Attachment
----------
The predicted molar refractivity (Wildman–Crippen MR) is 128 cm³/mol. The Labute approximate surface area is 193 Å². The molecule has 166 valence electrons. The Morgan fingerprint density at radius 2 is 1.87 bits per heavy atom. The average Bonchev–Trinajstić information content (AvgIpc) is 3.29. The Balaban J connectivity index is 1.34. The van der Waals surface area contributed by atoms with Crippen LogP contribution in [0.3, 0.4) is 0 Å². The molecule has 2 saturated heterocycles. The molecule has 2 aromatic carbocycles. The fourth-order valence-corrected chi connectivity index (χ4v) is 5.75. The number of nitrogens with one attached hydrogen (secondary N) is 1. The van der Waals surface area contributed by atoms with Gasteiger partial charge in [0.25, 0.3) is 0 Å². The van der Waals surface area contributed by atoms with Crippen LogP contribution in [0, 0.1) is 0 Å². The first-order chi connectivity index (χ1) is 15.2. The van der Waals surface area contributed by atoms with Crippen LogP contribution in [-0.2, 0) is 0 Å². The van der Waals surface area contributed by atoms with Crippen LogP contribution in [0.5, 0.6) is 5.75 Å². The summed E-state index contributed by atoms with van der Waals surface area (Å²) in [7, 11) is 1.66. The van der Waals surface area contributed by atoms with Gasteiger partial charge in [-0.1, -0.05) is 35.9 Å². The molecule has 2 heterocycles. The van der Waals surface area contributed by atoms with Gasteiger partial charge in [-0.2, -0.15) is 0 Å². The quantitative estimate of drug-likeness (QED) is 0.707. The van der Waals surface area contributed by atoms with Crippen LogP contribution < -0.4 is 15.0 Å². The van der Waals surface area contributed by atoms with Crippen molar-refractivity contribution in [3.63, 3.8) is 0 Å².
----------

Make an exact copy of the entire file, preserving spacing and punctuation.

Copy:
The predicted molar refractivity (Wildman–Crippen MR) is 128 cm³/mol. The Labute approximate surface area is 193 Å². The molecule has 166 valence electrons. The Morgan fingerprint density at radius 2 is 1.87 bits per heavy atom. The average Bonchev–Trinajstić information content (AvgIpc) is 3.29. The Balaban J connectivity index is 1.34. The van der Waals surface area contributed by atoms with Crippen LogP contribution in [0.3, 0.4) is 0 Å². The molecule has 2 saturated heterocycles. The molecule has 2 aromatic carbocycles. The fourth-order valence-corrected chi connectivity index (χ4v) is 5.75. The number of nitrogens with one attached hydrogen (secondary N) is 1. The van der Waals surface area contributed by atoms with Gasteiger partial charge in [0.25, 0.3) is 0 Å². The van der Waals surface area contributed by atoms with Crippen LogP contribution in [0, 0.1) is 0 Å². The first-order chi connectivity index (χ1) is 15.2. The van der Waals surface area contributed by atoms with Crippen LogP contribution in [-0.2, 0) is 0 Å². The van der Waals surface area contributed by atoms with Crippen LogP contribution in [0.5, 0.6) is 5.75 Å². The summed E-state index contributed by atoms with van der Waals surface area (Å²) in [7, 11) is 1.66. The van der Waals surface area contributed by atoms with Gasteiger partial charge in [-0.1, -0.05) is 35.9 Å². The molecule has 2 heterocycles. The van der Waals surface area contributed by atoms with Gasteiger partial charge in [-0.2, -0.15) is 0 Å². The quantitative estimate of drug-likeness (QED) is 0.707. The van der Waals surface area contributed by atoms with Crippen LogP contribution < -0.4 is 15.0 Å². The van der Waals surface area contributed by atoms with Crippen molar-refractivity contribution in [3.63, 3.8) is 0 Å².